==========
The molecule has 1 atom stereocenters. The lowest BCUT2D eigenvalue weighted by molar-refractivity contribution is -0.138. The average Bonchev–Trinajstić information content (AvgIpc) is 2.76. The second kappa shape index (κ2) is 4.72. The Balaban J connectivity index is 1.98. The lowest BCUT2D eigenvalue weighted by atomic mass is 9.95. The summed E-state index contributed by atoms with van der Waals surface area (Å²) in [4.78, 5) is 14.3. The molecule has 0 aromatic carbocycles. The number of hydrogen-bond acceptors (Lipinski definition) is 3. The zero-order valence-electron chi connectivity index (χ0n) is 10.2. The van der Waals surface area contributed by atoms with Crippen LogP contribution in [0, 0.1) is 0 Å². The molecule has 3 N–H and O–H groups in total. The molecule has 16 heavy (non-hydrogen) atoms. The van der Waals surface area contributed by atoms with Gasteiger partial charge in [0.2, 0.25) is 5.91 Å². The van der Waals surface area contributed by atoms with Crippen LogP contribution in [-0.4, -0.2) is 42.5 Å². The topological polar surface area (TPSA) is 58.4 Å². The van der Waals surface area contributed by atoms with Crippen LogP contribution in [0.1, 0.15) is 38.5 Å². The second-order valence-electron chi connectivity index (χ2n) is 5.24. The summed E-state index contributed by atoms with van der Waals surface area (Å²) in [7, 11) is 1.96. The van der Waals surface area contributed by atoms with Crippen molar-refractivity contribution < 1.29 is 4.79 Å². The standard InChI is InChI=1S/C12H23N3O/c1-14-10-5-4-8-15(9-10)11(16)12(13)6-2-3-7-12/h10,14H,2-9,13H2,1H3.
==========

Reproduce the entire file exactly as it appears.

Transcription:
The molecule has 1 atom stereocenters. The lowest BCUT2D eigenvalue weighted by molar-refractivity contribution is -0.138. The average Bonchev–Trinajstić information content (AvgIpc) is 2.76. The second kappa shape index (κ2) is 4.72. The Balaban J connectivity index is 1.98. The lowest BCUT2D eigenvalue weighted by atomic mass is 9.95. The summed E-state index contributed by atoms with van der Waals surface area (Å²) in [4.78, 5) is 14.3. The molecule has 0 aromatic carbocycles. The number of hydrogen-bond acceptors (Lipinski definition) is 3. The zero-order valence-electron chi connectivity index (χ0n) is 10.2. The van der Waals surface area contributed by atoms with Crippen LogP contribution in [0, 0.1) is 0 Å². The molecule has 3 N–H and O–H groups in total. The molecule has 16 heavy (non-hydrogen) atoms. The van der Waals surface area contributed by atoms with Gasteiger partial charge in [0.2, 0.25) is 5.91 Å². The van der Waals surface area contributed by atoms with Crippen LogP contribution in [-0.4, -0.2) is 42.5 Å². The topological polar surface area (TPSA) is 58.4 Å². The van der Waals surface area contributed by atoms with Crippen LogP contribution in [0.1, 0.15) is 38.5 Å². The second-order valence-electron chi connectivity index (χ2n) is 5.24. The summed E-state index contributed by atoms with van der Waals surface area (Å²) in [7, 11) is 1.96. The van der Waals surface area contributed by atoms with Crippen molar-refractivity contribution < 1.29 is 4.79 Å². The standard InChI is InChI=1S/C12H23N3O/c1-14-10-5-4-8-15(9-10)11(16)12(13)6-2-3-7-12/h10,14H,2-9,13H2,1H3.